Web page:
Story and photos by Jo Mathis
AAPS District News Editor
Lakewood Elementary art teacher Peggy Leonard and media specialist Eileen Thomas hated to think that the gains made by students enrolled in the school’s twice-a-week Homework Club could backslide during the summer.
So the two volunteered to lead a program called “Art with a Story” that continues the Homework Club held at Orchard Grove Village, a manufactured home community off Wagner Road.
“Art with a Story” is held on Thursday afternoons throughout the summer, and focuses on art and literacy.
During the first minutes of the hour-long class, which runs through July, Thomas reads a story, and then Leonard leads an art project.
“We started it the week after school got out and we’ve had 10 to 12 kids every time,” said Leonard. “We’ve had a good time.”
About a dozen children show up in the business office at the complex, which community manager Patrice Du Bose has opened up for the programs. During the school year, there is space for a small computer lab, and about 20 students show up.
Courtney Runchey, mother of Lakewood students Connor and Morgan, has seen the success of the weekly Homework Club, and was happy that it continues during the summer.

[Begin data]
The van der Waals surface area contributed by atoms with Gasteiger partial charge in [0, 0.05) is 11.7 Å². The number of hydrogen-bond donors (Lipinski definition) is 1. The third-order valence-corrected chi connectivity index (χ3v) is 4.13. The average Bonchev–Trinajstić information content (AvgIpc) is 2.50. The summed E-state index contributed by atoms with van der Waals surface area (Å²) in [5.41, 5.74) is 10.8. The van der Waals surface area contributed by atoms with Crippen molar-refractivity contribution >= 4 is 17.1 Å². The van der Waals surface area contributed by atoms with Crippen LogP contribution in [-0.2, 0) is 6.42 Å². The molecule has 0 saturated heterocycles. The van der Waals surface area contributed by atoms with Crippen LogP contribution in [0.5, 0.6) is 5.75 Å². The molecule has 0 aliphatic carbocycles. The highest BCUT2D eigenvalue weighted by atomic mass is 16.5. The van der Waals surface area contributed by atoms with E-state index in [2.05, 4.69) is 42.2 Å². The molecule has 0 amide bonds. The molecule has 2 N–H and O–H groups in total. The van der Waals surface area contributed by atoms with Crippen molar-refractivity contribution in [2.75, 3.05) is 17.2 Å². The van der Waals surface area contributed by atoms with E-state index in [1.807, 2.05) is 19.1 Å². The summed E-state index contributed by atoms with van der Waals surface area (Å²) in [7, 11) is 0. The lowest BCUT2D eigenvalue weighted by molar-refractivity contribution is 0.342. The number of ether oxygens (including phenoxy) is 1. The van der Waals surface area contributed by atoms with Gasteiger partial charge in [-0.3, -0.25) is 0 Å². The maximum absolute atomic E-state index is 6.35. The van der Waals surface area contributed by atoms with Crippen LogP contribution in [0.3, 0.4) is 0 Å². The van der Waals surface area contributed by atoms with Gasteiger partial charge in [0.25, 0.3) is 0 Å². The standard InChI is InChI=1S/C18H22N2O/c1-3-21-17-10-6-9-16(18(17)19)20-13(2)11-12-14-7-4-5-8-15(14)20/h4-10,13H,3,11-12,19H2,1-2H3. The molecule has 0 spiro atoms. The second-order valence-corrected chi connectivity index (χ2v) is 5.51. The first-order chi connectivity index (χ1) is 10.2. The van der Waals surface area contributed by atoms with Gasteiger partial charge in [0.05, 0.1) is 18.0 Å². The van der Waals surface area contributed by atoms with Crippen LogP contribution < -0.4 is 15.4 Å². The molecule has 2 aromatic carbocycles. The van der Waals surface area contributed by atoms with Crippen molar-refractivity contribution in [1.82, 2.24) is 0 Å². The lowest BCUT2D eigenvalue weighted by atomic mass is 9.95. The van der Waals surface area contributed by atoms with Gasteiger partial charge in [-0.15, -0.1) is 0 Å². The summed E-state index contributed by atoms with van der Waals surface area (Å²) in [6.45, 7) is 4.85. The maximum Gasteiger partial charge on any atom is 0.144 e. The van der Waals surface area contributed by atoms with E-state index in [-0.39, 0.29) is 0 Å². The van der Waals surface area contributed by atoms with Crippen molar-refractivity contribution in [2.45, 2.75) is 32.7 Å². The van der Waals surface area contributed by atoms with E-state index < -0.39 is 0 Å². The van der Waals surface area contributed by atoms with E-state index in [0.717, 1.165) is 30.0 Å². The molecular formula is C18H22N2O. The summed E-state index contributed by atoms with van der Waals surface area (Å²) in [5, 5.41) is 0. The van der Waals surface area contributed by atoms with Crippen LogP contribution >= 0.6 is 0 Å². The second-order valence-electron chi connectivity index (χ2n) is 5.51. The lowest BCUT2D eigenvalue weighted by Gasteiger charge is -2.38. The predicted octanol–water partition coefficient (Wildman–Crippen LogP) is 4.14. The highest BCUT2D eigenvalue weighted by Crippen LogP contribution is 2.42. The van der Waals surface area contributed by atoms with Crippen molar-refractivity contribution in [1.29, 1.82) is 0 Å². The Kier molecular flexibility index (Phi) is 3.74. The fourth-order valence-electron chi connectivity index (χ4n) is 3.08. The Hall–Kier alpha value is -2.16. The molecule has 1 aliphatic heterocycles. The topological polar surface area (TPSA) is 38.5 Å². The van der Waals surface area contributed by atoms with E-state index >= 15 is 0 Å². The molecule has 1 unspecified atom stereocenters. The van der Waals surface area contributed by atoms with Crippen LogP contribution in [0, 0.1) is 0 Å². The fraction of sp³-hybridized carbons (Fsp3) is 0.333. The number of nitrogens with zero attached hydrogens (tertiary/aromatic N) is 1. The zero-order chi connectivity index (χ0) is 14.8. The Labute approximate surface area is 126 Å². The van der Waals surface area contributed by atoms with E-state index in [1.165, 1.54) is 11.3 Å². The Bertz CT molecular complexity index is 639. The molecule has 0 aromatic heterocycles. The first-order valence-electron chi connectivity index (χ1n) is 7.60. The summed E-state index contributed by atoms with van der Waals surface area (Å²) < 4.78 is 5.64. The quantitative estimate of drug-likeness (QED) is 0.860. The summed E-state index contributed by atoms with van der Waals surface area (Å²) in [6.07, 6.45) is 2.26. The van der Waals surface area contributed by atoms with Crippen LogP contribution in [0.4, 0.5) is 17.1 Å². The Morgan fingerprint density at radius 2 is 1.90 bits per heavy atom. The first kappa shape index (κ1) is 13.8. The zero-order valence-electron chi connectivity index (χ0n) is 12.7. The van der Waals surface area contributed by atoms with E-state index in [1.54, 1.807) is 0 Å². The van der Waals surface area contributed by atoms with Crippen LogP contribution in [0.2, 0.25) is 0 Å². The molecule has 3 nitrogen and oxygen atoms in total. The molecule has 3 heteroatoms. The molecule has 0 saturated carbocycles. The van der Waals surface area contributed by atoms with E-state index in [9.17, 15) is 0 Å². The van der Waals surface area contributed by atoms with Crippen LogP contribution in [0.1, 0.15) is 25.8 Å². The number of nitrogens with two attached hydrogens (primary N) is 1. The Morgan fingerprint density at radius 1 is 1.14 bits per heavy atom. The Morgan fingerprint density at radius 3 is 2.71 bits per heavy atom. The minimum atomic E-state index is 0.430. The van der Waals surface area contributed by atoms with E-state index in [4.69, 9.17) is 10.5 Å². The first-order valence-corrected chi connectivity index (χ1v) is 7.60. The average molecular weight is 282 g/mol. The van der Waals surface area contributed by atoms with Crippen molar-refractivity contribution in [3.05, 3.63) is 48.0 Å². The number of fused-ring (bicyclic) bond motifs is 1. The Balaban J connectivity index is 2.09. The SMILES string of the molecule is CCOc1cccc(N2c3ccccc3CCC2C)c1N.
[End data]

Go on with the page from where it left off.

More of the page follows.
“Homework fights (at home) have disappeared,” said Runchey. “Before, it was like pulling teeth to get them to do homework. Now they come and see that everyone’s doing their homework, and everyone’s doing it together.”
She said many of the kids in the neighborhood don’t have much to do when their parents are working all day in the summer.
“So this gives them something to do,” said Runchey, whose daughter, Morgan, loved making a clay turtle the week before.
The Homework Club is supported by SIP (School Improvement Plan) money, and is the realization of a longtime dream to have such a program at Orchard Grove Village. The summer program is done strictly on a volunteer basis.
“I am so pleased that teachers care so much about our students that they will volunteer their time during the summer to maintain the good relationships they foster during the school year,” said Lakewood Principal Michelle Seals. “Mrs. Leonard and Mrs. Thomas are classic examples of good teachers in Ann Arbor.”
Thomas said she’s happy to volunteer her time because building relationships is important. And because everyone has a good time.
“It’s fun to have fun together, and if we have fun together, then we do better teaching and learning in the fall and the winter,” she said.
Leonard’s son, Tyler, 21, is also a volunteer.
“I’m a lunchroom supervisor at Lakewood, so I know some of these guys and I just like hanging out and helping them, having fun,” he said. “I think it’s a great idea because it gives them something to do over the summer and keeps them involved in the school.”
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